A still from Speed Sisters, directed by Amber Fares
I'll admit I have already been to a film festival in Doha, three years ago almost to the date. Yet this occasion could not be any more different. Those olden, maybe not so golden days are long gone.
They have been replaced instead by mornings, afternoons and evenings to be filled by a momentous event of substance, one that has been put together by the cinema lovers and professionals at the Doha Film Institute as much to help educate young audiences as entertain them. A festival, the Ajyal Youth Film Festival, that along with screening 90 great movies from 43 countries, also encourages building a self-sustainable cinema industry in the center of one of the most culturally aware places on earth.
As as result, gone too are the days of management that didn't fit the soul of the Doha Film Institute, replaced now by the gracious presence at its helm of Fatma Al Remaihi, whose long and deserving title reads "Acting CEO of the Doha Film Institute and Director of the Ajyal Youth Film Festival". I remember Al Remaihi's impressive presence from the very beginning days of the Doha Film Institute, and then I got to know her wit and wisdom up-close in Cannes, two years ago. She gave a thought-provoking interview that made it clear she is a woman who stands for culture, education and a great cinematic lineage to come. And repeated that experience for me once more at the Abu Dhabi Film Festival.
This year the Ajyal Youth Film Festival, in its second edition, is going to be phenomenal, mark my words. The six-day event will kick off with the world premiere of Amber Fares' Speed Sisters, a documentary featuring the stories of Marah, Mona, Betty, Noor and Maysoon -- the first all-woman rally-racing team in the Middle East. The film's synopsis on the Doha Film Institute website says it's "fueled by gasoline, girl power, the desire for freedom and a kickin' soundtrack," and that's all I need to know to look forward to Speed Sisters with eager anticipation.
Among my must-watch highlights are Inside Out: The People's Art Project which documents French photographer JR's desire to paint the world. Literally. From Palestine to Mexico, from Haiti to the streets of Paris, he's managed to turn the world into a canvas, and buildings, streets, billboards into a cry for help. Hailed as the largest participatory art project, JR's vision is at once unimaginable and provocatively simple. To him belong the opening words of my blog title.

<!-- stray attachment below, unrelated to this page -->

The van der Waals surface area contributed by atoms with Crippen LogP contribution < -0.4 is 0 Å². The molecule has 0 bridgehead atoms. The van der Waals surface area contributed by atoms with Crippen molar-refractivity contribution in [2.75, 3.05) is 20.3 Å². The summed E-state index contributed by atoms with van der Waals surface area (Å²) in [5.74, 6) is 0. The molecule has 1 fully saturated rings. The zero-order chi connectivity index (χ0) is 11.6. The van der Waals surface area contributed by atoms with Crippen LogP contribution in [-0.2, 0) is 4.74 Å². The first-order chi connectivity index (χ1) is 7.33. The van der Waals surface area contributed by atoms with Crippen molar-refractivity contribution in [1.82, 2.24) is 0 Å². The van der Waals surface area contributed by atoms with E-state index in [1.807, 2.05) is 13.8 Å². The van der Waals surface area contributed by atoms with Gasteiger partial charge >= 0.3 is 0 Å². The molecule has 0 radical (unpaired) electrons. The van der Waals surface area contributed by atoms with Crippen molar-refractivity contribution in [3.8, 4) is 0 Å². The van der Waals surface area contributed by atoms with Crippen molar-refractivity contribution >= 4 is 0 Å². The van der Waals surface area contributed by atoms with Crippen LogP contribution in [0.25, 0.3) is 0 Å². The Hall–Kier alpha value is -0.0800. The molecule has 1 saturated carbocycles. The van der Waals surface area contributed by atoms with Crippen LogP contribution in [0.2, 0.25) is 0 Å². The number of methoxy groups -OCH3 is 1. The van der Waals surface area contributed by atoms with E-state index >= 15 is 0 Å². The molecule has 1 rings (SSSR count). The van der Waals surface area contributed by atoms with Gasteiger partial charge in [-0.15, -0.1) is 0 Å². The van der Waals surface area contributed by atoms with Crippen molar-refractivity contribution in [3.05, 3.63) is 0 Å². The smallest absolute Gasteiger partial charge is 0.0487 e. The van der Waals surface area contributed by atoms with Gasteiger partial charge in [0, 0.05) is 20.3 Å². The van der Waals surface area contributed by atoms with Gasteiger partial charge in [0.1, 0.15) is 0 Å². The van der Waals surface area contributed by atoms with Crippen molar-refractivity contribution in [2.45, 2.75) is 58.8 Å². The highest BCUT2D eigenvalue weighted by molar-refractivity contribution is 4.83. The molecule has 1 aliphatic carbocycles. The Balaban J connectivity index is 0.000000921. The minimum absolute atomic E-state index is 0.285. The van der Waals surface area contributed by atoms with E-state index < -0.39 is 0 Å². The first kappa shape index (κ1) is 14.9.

#chicagoGirl: The Social Network Takes On a Dictator by Joe Piscatella follows another form of activism, this time the kind performed online by a 19-year old Syrian college student named Ala'a, at the start of the Syrian revolution. While she sat thousands of miles away from the frontlines, Ala'a's story highlights the power of the internet in bringing people together.
Difret, directed by Zeresenay Berhane Mehari, and executive produced by Angelina Jolie tells another young woman's story, one that is all too common in Ethiopia. Hirut first falls victim to the traditional practice of kidnapping women for marriage at fifteen, and then is incarcerated for accidentally shooting her would-be husband with his rifle. Based on a real story and unfolding as a courtroom drama, this film is Ethiopia's entry to the 2015 Foreign Language Oscar race, and won Audience Choice at both Sundance and Berlin.
A still from Khalil Gibran's The Prophet
Khalil Gibran's The Prophet needs little introduction. We've all dreamt, loved, wished, laughed and cried to Gibran's magical words. Now comes the animated retelling of the nearly century old bestselling work that has inspired people around the world, under the direction of Roger Allers (of Disney's The Lion King fame). Individual segments are illustrated by the talents of Joan Gratz, Mohammed Saeed Harib, Paul Brizzi, Gaëtan Brizzi, Tomm Moore, Joann Sfar, Bill Plympton, Nina Paley and Michal Socha. Khalil Gibran's The Prophet is produced by Salma Hayek Pinault -- who also lends her voice to the film, along with Liam Neeson, Frank Langella, Alfred Molina and others -- and partially funded by the Doha Film Institute. If one is to go by the buzz it generated both in Cannes earlier this year, where audiences were given a sneak peak to the sounds of Lebanese showstoppers Mashrou' Leila, and at TIFF, where the film had its world premiere, this is one film not to be missed.